Some thoughts on ‘the curse of the ‘gifted’ child’.

[Taken from a conversation I initiated in a discussion amongst Mensans, responding to a not uncommon – though far from universal – theme]

What I am hearing some people say – and I do stress the ‘some’ – is, with precious little exaggeration, ‘Because I am gifted, I have difficulty interacting with normal people because they do not understand or appreciate my giftedness. Indeed, they resent it.’ The most recent example I saw of this was someone who then added that she finds she can’t get on with most Mensans given they have this fault or that she declared herself not to suffer from, which tends to suggest wherein the problem actually lies; finger-pointing instead of critical self-analysis.

From the get-go I have difficulty with the word ‘gifted’. I find it almost invariably used by – though not exclusive to given it has crept insidiously into common parlance among Mensans – such ‘uncomprehending world of normality’ theorists.

The very implication of its usage in this way – elevating oneself above the vast majority who are simply incapable of getting it – suggests a less-than ideal social comportment on the part of the speaker. For sure if we have a particular obsession with pure mathematics, say, we’re not going to find a general audience for that and will have particular friends with whom we can discuss such abstruse matters, but how does that differ from a teenage girl who dreams day and night of Justin Bieber, or some person obsessed with the achievements and history of Manchester United, or a person so fond of his or her cats he or she can’t stop talking about them? Heavens, these may even be highly intelligent people who happen to prefer those as targets for their attention. In any case, are all ‘gifted’ people interested in maths? I’m not, and I’m – supposedly – ‘gifted’ by the definition of the word as it’s being used, (though I reject its usage).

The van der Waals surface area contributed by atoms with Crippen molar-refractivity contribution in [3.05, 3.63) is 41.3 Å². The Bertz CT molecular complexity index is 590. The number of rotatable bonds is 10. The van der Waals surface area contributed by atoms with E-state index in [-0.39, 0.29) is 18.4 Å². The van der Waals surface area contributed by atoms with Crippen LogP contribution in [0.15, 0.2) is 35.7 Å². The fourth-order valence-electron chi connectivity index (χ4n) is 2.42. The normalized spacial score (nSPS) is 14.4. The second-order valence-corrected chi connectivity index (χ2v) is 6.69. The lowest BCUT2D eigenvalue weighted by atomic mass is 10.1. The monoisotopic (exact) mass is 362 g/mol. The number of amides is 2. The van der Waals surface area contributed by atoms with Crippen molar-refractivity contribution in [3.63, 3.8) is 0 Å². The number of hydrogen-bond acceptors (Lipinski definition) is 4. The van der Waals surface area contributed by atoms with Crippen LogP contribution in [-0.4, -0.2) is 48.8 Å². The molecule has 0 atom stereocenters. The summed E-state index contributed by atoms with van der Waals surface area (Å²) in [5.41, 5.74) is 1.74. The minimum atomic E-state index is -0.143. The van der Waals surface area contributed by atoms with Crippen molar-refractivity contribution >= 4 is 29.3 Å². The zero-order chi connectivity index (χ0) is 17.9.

Abstruse topics discussed with the few who are equally interested is perfectly normal, then, and not a manifestation of intellect. It does not explain maladaptive children who, for this reason and others, are often portrayed as functioning poorly in social situations thanks to the lack of the majority when compared with the self-proclaimed ‘giftedness’ of the purported victim. From this, a number of negatives are extrapolated, the key to which is often the idea that the majority resent those of high intelligence. My suspicion is the majority resent something else entirely, the fault lying with the ‘victim’, (an unfashionable notion since we’ve invented the term ‘victim-blaming’ to cover all such instances, any profession of victimhood seemingly always to be taken at face value when some measure of self-criticism may clearly be in order).

So far, so troubling. However, what if these people themselves have intelligent children and foster in them this same sense of a hostile environment, thus causing isolationism to be inculcated? Or what if they become self-professed – perhaps even widely acclaimed, it doesn’t seem to take much for that to happen – ‘experts’ in the realm of social and emotional problems confronted by the intelligent child and serves as a mentor to others with gifted children?